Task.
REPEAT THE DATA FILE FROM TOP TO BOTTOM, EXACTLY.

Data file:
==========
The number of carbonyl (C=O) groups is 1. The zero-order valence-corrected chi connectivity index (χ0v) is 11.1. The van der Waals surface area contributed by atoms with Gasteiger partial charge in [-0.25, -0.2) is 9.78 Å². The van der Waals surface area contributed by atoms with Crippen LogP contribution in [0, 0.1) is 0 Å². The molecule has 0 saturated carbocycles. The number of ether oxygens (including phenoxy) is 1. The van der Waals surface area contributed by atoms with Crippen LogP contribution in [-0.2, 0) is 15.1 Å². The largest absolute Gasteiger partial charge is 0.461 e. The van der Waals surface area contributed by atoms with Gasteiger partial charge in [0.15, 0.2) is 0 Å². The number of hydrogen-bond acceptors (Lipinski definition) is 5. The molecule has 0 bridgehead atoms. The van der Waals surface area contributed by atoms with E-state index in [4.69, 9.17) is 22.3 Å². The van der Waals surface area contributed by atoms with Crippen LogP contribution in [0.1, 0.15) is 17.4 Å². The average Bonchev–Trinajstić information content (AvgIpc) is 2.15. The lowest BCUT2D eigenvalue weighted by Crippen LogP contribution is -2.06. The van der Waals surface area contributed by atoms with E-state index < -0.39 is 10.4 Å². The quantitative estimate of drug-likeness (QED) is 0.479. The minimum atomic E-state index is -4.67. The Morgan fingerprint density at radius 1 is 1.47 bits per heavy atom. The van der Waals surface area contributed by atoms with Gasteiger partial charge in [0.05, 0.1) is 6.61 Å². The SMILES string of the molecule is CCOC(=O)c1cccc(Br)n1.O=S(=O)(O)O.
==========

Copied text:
The number of carbonyl (C=O) groups is 1. The zero-order valence-corrected chi connectivity index (χ0v) is 11.1. The van der Waals surface area contributed by atoms with Gasteiger partial charge in [-0.25, -0.2) is 9.78 Å². The van der Waals surface area contributed by atoms with Crippen LogP contribution in [0, 0.1) is 0 Å². The molecule has 0 saturated carbocycles. The number of ether oxygens (including phenoxy) is 1. The van der Waals surface area contributed by atoms with Crippen LogP contribution in [-0.2, 0) is 15.1 Å². The largest absolute Gasteiger partial charge is 0.461 e. The van der Waals surface area contributed by atoms with Gasteiger partial charge in [0.15, 0.2) is 0 Å². The number of hydrogen-bond acceptors (Lipinski definition) is 5. The molecule has 0 bridgehead atoms. The van der Waals surface area contributed by atoms with E-state index in [4.69, 9.17) is 22.3 Å². The van der Waals surface area contributed by atoms with Crippen LogP contribution in [0.1, 0.15) is 17.4 Å². The average Bonchev–Trinajstić information content (AvgIpc) is 2.15. The lowest BCUT2D eigenvalue weighted by Crippen LogP contribution is -2.06. The van der Waals surface area contributed by atoms with E-state index < -0.39 is 10.4 Å². The quantitative estimate of drug-likeness (QED) is 0.479. The minimum atomic E-state index is -4.67. The Morgan fingerprint density at radius 1 is 1.47 bits per heavy atom. The van der Waals surface area contributed by atoms with Gasteiger partial charge in [0.05, 0.1) is 6.61 Å². The SMILES string of the molecule is CCOC(=O)c1cccc(Br)n1.O=S(=O)(O)O.